Crowd Friendly Leader Qualification

Want to connect beyond the usual suspects?  A key to grouplife at crowd’s edge is crowd friendly leader qualification.  Sometimes referred to as “lowering the bar in terms of who can lead a group,” it really has to do with setting appropriate guidelines, procedures and expectations; determining answers to three very important questions:

  • who can lead
  • how they’ll be recruited and trained
  • what you’ll expect of them

Does it matter if the leader candidate is a member? Does it matter if they're a mature Christ-follower? Does it really matter if they're even a believer?
Remember, what we’re working on is developing a grouplife system capable of connecting beyond the usual suspects, connecting the widening 60% who are unreachable by the attractional model.  Allegiance to the status quo will not get it done.  That said, let’s look at answers to the three questions.

Who Can Lead?

One of the key aspects to remember here is that in most cases you’re going to construct situations where leaders recruit their own members.  That’s a big factor in determining who can lead.  Can you see it?  If you’re primarily inviting leaders to fill their own group, who will they recruit?  Won’t they largely recruit friends, family members, neighbors and co-workers who are a step or two behind them spiritually speaking?  Does it matter if the leader candidate is a member?  Does it matter if they’re a mature Christ-follower?  Does it really matter if they’re even a believer?  Think about it.  Remember, you’re giving them a study that will somewhat keep them on the rails.

On the other hand, if you’re in the habit of recruiting leaders, taking member sign-ups and then dealing out members to their groups…can you see how you might have reservations?  I wrote about this in Qualifications, Hoops, and Lowering the Bar.

How They’ll Be Recruited and Trained

I’ve written extensively about recruiting leaders (hosts).  How to Recruit Hosts, Messages That Recruit HOSTs, and Take Advantage of Testimony to Recruit HOSTs are just three of many articles on this important subject.  The key here is to thoughtfully consider the way you go about it and the hesitations and fears of the people who will say “yes.”   Who you anticipate recruiting ought to influence the curriculum you select and the way you present your orientations.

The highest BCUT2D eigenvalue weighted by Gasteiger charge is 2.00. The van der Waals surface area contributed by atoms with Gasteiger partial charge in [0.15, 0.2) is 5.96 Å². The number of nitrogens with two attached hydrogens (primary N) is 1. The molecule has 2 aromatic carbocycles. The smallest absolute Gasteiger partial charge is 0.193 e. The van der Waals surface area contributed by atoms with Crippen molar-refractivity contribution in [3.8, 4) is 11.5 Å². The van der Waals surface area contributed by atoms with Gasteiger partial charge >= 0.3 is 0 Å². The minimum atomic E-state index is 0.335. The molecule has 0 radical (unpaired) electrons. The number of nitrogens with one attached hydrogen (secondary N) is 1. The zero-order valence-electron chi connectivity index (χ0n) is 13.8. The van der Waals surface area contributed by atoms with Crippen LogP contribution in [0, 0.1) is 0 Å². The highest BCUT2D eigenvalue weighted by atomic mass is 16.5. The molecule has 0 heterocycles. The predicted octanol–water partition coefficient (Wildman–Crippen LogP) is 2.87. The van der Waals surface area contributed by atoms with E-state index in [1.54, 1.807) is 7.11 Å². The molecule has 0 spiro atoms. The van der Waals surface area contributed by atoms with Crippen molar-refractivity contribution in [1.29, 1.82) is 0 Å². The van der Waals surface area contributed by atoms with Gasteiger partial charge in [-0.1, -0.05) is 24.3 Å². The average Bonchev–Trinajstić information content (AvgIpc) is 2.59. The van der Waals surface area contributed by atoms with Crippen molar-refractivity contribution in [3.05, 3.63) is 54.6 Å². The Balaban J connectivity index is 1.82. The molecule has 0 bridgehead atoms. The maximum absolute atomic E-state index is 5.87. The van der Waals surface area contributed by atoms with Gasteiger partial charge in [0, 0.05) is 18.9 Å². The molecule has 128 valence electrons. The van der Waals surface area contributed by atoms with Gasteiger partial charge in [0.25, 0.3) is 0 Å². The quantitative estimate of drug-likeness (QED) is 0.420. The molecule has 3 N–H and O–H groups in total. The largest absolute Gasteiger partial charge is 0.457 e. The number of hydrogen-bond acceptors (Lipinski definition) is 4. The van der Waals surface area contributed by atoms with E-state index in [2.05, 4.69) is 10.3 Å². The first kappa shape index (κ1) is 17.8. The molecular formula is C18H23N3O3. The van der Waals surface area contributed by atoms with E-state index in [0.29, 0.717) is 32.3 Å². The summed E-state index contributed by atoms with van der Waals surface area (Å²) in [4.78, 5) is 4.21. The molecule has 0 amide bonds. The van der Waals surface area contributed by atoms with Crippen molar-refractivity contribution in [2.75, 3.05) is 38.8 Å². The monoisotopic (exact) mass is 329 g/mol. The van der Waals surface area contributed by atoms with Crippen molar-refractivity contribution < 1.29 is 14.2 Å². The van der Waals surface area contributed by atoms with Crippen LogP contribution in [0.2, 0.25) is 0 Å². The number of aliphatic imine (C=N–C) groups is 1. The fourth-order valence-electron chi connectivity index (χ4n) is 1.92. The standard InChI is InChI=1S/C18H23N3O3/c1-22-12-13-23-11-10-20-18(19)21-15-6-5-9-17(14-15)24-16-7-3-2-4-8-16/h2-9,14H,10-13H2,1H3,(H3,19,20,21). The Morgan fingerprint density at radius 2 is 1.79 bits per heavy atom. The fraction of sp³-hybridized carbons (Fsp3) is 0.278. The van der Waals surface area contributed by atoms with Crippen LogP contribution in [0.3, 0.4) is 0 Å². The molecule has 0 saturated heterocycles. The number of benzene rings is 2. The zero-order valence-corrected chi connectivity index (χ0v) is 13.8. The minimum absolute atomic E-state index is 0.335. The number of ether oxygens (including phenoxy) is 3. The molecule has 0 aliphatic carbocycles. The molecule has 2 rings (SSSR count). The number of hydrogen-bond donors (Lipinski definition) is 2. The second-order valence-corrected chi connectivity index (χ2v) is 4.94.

What You’ll Expect of Them

Won’t your expectations be influenced by who you anticipate will say “yes?”  Imagine the scenario where you successfully recruit a wave of hosts from the edges of your congregation.  You’ll have asked them to “open their homes for six weeks, serve a few refreshments and tell a few of their friends.”  What are your expectations?  That they’re making a six week commitment.  Will you expect them to keep their group beyond that?  No.  You might hope they do and you might help them keep going if they’d like to, but you’ll be clear on that expectation.

Will you expect them to be a true small group leader right out of the gate?  No.  You’ll expect them to open their home and be a host.  At the same time, you’ll probably connect them with a coach and do what you can to help them grow…but you won’t bait and switch them.  You’[ll have clear expectations.

Will It Be Problem-Free?  No.  It will be messy.  But then, “messy” comes with the territory.  It will be worth it, though, because for some of those that step up to open their homes it will mark their first real sense of God’s smile.  Beyond that, it will be a turning point for friends, neighbors, family members and co-workers who say “yes” to joining the group and end up joining God’s family.

What do you think?  Got a question? You can click here to jump into the conversation.

May Decisions Bring Exponential Septembers

We’ve all heard the saying, “April showers bring May flowers.”  And no one questions that practical, Farmer’s Almanac kind of wisdom.

Did you know that May decisions bring exponential Septembers?  It’s true.  When you have the right conversations and make the right decisions in May, you dramatically increase the exponential power of your fall ministry season.

Here are five conversations you need to be having right now: